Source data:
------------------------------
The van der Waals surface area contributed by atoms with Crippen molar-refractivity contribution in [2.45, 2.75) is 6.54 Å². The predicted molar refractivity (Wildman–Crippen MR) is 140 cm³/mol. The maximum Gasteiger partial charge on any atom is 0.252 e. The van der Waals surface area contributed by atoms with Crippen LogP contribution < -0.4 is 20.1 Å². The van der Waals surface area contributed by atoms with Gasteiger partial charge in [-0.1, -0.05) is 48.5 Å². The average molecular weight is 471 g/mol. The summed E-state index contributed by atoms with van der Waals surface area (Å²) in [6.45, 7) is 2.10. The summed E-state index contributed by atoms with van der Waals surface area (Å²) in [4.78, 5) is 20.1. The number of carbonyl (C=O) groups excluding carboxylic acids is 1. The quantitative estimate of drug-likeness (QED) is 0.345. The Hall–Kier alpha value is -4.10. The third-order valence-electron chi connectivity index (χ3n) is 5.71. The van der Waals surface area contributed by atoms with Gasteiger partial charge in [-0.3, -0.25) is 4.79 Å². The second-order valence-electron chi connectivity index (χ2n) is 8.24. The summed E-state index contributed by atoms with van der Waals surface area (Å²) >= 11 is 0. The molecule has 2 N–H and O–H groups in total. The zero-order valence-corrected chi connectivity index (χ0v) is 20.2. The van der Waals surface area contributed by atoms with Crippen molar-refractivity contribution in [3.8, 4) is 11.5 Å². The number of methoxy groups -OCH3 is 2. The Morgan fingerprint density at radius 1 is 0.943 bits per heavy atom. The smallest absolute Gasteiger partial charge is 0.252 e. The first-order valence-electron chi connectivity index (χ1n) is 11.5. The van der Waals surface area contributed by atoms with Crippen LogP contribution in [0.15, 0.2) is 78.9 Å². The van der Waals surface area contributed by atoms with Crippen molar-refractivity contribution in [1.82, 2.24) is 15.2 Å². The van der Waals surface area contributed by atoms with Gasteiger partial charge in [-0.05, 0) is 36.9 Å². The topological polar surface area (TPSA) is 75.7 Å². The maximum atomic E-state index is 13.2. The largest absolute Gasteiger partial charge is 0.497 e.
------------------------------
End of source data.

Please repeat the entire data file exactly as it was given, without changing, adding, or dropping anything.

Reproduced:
The van der Waals surface area contributed by atoms with Crippen molar-refractivity contribution in [2.45, 2.75) is 6.54 Å². The predicted molar refractivity (Wildman–Crippen MR) is 140 cm³/mol. The maximum Gasteiger partial charge on any atom is 0.252 e. The van der Waals surface area contributed by atoms with Crippen LogP contribution < -0.4 is 20.1 Å². The van der Waals surface area contributed by atoms with Gasteiger partial charge in [-0.1, -0.05) is 48.5 Å². The average molecular weight is 471 g/mol. The summed E-state index contributed by atoms with van der Waals surface area (Å²) in [6.45, 7) is 2.10. The summed E-state index contributed by atoms with van der Waals surface area (Å²) in [4.78, 5) is 20.1. The number of carbonyl (C=O) groups excluding carboxylic acids is 1. The quantitative estimate of drug-likeness (QED) is 0.345. The Hall–Kier alpha value is -4.10. The third-order valence-electron chi connectivity index (χ3n) is 5.71. The van der Waals surface area contributed by atoms with Gasteiger partial charge in [-0.3, -0.25) is 4.79 Å². The second-order valence-electron chi connectivity index (χ2n) is 8.24. The summed E-state index contributed by atoms with van der Waals surface area (Å²) >= 11 is 0. The molecule has 2 N–H and O–H groups in total. The zero-order valence-corrected chi connectivity index (χ0v) is 20.2. The van der Waals surface area contributed by atoms with Crippen molar-refractivity contribution in [3.8, 4) is 11.5 Å². The number of methoxy groups -OCH3 is 2. The Morgan fingerprint density at radius 1 is 0.943 bits per heavy atom. The smallest absolute Gasteiger partial charge is 0.252 e. The first-order valence-electron chi connectivity index (χ1n) is 11.5. The van der Waals surface area contributed by atoms with Crippen LogP contribution in [0.15, 0.2) is 78.9 Å². The van der Waals surface area contributed by atoms with Crippen molar-refractivity contribution in [1.82, 2.24) is 15.2 Å². The van der Waals surface area contributed by atoms with Gasteiger partial charge in [-0.05, 0) is 36.9 Å². The topological polar surface area (TPSA) is 75.7 Å². The maximum atomic E-state index is 13.2. The largest absolute Gasteiger partial charge is 0.497 e.